During March and April 2016, the Zika virus has been the topic of much discussion and anxiety. The World Health Organisation (WHO) has declared the Zika virus an international public health emergency and it is anticipated that over four million people will be affected by the end of the year. This anxiety has made its way into workplaces, especially those with employees whom have recently traveled to the affected areas.

What Is the Zika Virus?

Zika disease is a vector-borne infectious disease. The disease is spread by the Zika virus, which is transmitted via mosquitoes (the vectors). The virus is considered to be a flavivirus and belongs to the same family as yellow fever and West Nile. However, unlike some of these diseases, there is currently no vaccine or specific treatment available for the Zika virus.

History and Origin

The Zika virus was discovered in 1947 by scientists while researching yellow fever in a species of monkey in the Zika Forest in Uganda. The monkey had developed a fever and the scientist isolated from its serum the transmissible agent now known as the Zika virus. From the time of its discovery up until 2007 when a major epidemic occurred in Micronesia, confirmed cases of Zika virus infection in humans were rare.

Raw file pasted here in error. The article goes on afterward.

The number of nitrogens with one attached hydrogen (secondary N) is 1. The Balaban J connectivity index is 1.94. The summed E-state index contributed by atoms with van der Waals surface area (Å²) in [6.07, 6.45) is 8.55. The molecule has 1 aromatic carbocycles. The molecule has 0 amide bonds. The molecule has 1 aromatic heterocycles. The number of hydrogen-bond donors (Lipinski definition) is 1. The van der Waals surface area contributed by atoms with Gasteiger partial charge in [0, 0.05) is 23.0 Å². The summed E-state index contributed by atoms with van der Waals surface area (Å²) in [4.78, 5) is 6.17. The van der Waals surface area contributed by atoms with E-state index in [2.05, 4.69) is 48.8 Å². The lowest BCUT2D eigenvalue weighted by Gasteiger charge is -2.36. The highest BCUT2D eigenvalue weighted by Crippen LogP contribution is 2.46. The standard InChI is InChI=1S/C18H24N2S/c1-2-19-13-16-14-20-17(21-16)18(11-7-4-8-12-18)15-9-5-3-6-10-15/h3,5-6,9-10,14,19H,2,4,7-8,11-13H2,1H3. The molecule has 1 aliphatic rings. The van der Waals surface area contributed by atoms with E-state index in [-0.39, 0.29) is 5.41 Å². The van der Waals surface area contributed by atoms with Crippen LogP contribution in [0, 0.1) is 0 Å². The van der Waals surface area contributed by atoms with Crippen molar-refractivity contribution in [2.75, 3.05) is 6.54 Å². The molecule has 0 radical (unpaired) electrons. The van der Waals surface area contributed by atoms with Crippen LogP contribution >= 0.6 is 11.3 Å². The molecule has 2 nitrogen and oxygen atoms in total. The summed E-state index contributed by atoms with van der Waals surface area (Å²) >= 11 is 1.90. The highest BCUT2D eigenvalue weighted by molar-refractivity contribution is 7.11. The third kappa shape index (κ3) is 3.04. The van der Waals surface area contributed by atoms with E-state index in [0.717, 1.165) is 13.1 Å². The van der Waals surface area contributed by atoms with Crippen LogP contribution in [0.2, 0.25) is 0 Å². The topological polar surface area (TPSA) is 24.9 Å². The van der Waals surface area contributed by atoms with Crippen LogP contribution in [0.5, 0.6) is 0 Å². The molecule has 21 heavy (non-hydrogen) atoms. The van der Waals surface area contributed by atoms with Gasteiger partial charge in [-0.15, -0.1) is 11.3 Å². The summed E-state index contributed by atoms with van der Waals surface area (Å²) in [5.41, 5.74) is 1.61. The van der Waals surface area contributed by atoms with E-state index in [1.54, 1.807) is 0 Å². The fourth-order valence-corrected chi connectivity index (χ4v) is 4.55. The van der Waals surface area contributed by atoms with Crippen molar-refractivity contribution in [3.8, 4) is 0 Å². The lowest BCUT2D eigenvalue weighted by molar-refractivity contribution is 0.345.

In April 2015, there was an outbreak of the Zika disease in Brazil. The reasons for the outbreak were cited as the increased flow of foreign visitors to the country for the FIFA 2014 World Cup in 2014, as well as the large population of insect vectors that inhabited the region. Since then, the outbreak of the disease has been ongoing throughout South and Central America, as well as the Caribbean. In February 2016, the World Health Organisation (WHO) declared the Zika disease a global emergency, putting it in the same category of concern as Ebola.